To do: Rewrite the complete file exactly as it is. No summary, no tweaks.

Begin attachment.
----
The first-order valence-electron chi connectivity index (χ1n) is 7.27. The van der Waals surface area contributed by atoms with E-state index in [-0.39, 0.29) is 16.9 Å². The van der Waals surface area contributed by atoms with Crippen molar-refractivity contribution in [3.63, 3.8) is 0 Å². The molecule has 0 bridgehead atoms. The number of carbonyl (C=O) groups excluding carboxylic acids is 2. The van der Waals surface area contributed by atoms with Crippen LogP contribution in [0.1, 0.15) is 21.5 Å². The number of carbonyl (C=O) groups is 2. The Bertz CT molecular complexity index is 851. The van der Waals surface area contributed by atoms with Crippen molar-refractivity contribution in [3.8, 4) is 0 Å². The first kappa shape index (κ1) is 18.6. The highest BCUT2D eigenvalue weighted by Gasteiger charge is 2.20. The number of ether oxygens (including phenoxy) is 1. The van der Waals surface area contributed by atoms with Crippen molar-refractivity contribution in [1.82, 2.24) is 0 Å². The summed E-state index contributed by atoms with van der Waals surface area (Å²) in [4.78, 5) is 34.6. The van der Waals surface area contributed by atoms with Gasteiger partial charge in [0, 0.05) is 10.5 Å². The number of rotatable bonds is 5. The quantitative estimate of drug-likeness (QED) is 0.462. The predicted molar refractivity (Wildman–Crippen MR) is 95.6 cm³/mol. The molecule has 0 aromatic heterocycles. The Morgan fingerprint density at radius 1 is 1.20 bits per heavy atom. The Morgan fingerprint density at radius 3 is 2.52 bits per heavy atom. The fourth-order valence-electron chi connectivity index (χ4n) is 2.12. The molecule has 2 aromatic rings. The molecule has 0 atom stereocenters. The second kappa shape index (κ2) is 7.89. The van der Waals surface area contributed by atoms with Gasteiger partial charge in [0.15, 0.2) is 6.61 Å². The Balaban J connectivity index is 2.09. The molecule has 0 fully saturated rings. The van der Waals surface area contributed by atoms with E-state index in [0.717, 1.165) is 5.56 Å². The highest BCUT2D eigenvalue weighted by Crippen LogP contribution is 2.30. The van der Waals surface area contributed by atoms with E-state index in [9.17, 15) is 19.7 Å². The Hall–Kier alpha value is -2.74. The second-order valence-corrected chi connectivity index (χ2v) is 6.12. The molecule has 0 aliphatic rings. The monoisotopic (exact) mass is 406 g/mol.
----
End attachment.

The first-order valence-electron chi connectivity index (χ1n) is 7.27. The van der Waals surface area contributed by atoms with E-state index in [-0.39, 0.29) is 16.9 Å². The van der Waals surface area contributed by atoms with Crippen molar-refractivity contribution in [3.63, 3.8) is 0 Å². The molecule has 0 bridgehead atoms. The number of carbonyl (C=O) groups excluding carboxylic acids is 2. The van der Waals surface area contributed by atoms with Crippen LogP contribution in [0.1, 0.15) is 21.5 Å². The number of carbonyl (C=O) groups is 2. The Bertz CT molecular complexity index is 851. The van der Waals surface area contributed by atoms with Crippen molar-refractivity contribution in [3.8, 4) is 0 Å². The first kappa shape index (κ1) is 18.6. The highest BCUT2D eigenvalue weighted by Gasteiger charge is 2.20. The number of ether oxygens (including phenoxy) is 1. The van der Waals surface area contributed by atoms with Crippen molar-refractivity contribution in [1.82, 2.24) is 0 Å². The summed E-state index contributed by atoms with van der Waals surface area (Å²) in [4.78, 5) is 34.6. The van der Waals surface area contributed by atoms with Gasteiger partial charge in [0, 0.05) is 10.5 Å². The number of rotatable bonds is 5. The quantitative estimate of drug-likeness (QED) is 0.462. The predicted molar refractivity (Wildman–Crippen MR) is 95.6 cm³/mol. The molecule has 0 aromatic heterocycles. The Morgan fingerprint density at radius 1 is 1.20 bits per heavy atom. The Morgan fingerprint density at radius 3 is 2.52 bits per heavy atom. The fourth-order valence-electron chi connectivity index (χ4n) is 2.12. The molecule has 2 aromatic rings. The molecule has 0 atom stereocenters. The second kappa shape index (κ2) is 7.89. The van der Waals surface area contributed by atoms with Gasteiger partial charge in [0.15, 0.2) is 6.61 Å². The Balaban J connectivity index is 2.09. The molecule has 0 fully saturated rings. The van der Waals surface area contributed by atoms with E-state index in [0.717, 1.165) is 5.56 Å². The highest BCUT2D eigenvalue weighted by Crippen LogP contribution is 2.30. The van der Waals surface area contributed by atoms with E-state index in [9.17, 15) is 19.7 Å². The Hall–Kier alpha value is -2.74. The second-order valence-corrected chi connectivity index (χ2v) is 6.12. The molecule has 0 aliphatic rings. The monoisotopic (exact) mass is 406 g/mol.